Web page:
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United Way’s new social enterprise program giving people a chance

Enables agencies to offer employment hope

Tristian Kester sands a bench at Yavapai Exceptional Industries in Prescott Thursday, April 5, 2018. (Les Stukenberg/Courier)

Tristian Kester sands a bench at Yavapai Exceptional Industries in Prescott Thursday, April 5, 2018. (Les Stukenberg/Courier)

Brad Newman is not afraid to try anything.

His motivation: giving other people a chance.

Tapped as the local king of social enterprise, the executive director of Yavapai Exceptional Industries offered a recent pep talk to four other area nonprofit agencies selected by the United Way of Yavapai County to receive $10,000 grants to start their own social enterprise.

Newman said creating a business or product-sales niche for clients who are not conventional employment candidates can be a challenge. Yet he is equally clear that nothing is more rewarding than enabling people to savor the dignity of doing meaningful work that benefits them and their customers.

For more than four decades, he and his staff at Yavapai Exceptional Industries have been creating business enterprises, and finding job placements, for adults with development disabilities and traumatic brain injuries.

Across the years, YEI has enjoyed success, and failures, with Newman noting the failures often proved a catalyst to the next success, he said. He still laughs about garnering the patent for what was called a “Bag Bike,” a foldable golf cart on bicycle wheels.

When it was first proposed to him, Newman thought, “We’ll make millions.”

Too bad golf courses won’t allow them to be used on their greens, and the contraptions didn’t fit in a car trunk.

“It just bombed,” Newman said with witty candor.

YEI did not come to a screeching halt because of the misstep. Rather, Newman said, he immediately started a search for the next venture, one that continues to this day: construction of quality wood picnic tables, outdoor planters and other custom patio-style furniture.

“I’m always looking for the next big thing,” Newman admits.

Beyond the furniture, YEI clients today work with a full product line of meat spice packets that are shipped all over the globe, they blend birdseed for Jay’s Bird Barn and do assembly work for a variety of area companies, Newman explained. Some of their clients also work in established businesses with job coaches, he said.

The beauty of all these enterprises is that they provide meaningful employment and job training experience to YEI clients and some of the proceeds benefit the agency, said United Way Executive Director Annette Olson.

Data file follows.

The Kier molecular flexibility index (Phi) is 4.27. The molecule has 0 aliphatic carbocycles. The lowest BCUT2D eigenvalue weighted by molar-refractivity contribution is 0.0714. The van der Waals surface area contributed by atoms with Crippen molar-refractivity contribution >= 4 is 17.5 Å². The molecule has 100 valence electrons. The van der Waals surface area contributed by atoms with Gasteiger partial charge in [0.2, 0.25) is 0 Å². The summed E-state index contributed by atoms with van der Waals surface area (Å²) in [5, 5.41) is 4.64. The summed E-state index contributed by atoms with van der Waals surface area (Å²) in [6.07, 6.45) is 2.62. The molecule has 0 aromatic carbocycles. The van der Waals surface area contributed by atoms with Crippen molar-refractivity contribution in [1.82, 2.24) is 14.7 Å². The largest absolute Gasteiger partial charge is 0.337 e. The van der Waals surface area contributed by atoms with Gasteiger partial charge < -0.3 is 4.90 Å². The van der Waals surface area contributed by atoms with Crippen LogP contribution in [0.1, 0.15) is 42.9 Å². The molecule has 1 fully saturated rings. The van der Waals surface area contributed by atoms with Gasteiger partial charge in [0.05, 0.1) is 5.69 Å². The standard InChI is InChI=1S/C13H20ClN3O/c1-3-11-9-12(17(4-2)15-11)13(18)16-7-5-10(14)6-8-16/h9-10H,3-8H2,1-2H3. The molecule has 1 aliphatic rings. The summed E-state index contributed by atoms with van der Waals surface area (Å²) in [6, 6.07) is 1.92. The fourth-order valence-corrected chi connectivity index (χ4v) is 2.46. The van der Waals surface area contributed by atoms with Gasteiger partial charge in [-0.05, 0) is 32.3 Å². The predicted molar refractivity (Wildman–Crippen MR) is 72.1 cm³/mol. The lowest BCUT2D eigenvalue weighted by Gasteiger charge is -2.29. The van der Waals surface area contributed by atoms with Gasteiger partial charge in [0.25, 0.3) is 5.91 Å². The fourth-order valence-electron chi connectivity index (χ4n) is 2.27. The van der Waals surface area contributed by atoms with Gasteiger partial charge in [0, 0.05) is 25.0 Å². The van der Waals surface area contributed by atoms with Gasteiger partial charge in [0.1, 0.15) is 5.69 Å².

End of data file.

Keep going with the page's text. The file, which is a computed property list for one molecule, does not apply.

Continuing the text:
YEI is a model for other nonprofits seeking to provide job training and employments skills to those who are not conventional candidates, including those with substance abuse issues, mental or physical disabilities, limited education or even criminal backgrounds, Olson said. She asked Newman to share his story with their first grant recipients because he knows what it takes and the difference these ventures can make in a person’s life.

The four inaugural grant recipients are: the Coalition for Compassion and Justice in Prescott, the Launch Pad Teen Center in Prescott, the Yavapai Food Council in Sedona and the Steps to Recovery rehabilitation program in Cottonwood. The programs proposed include a work program for the homeless aimed at reducing panhandling in the area; the sale of dehydrated soups from garden-fresh produce as well as handcrafted soup bowls and cups; recruitment of youth for paid apprenticeships; and an upscale, reused clothing retail boutique.

Through the United Way’s Center for Non-Profit Excellence, Olson said the agency opted to offer this opportunity as a way to bolster workforce development in the county and help non-profit agencies become more sustainable.

In the past, non-profit agencies have leaned toward thrift stores as a way to offer employment and generate some self-sustaining funds, Olson said. But the area is now inundated with such places and so these grants encouraged agencies to think beyond the traditional job market, she said.

As this project unfolds, Olson said there will clearly be some learning curves but she hopes that it proves promising enough that they are able to expand so that other nonprofits can participate with new and unique ventures.

“We know there are other programs who will qualify,” she said, noting that the United Way’s annual agency fund distribution programs are also available to these agencies. “We are trying to be more responsive to social issues.”

A long-time cheerleader for those who need one the most, Newman did not deny that there are challenges to be faced. Yet he was confident that with solid planning, and a willingness to change and adjust when needed, these agencies can make a big difference in people’s lives.

He advised them to be unafraid to tell their clients’ stories as those go a long way to breaking down barriers.

“Sincere enthusiasm is a very powerful thing,” Newman advised. “You’re all passionate people, and so let that come through and tell those success stories because you all have them.”

Quoting author Kurt Vonnegut, Newman said, “You’re always going to be in the process of becoming who you want to be, so you may as well learn to enjoy it.”

Follow Nanci Hutson on Twitter @HutsonNanci. Reach her at 928-445-3333 ext. 2041.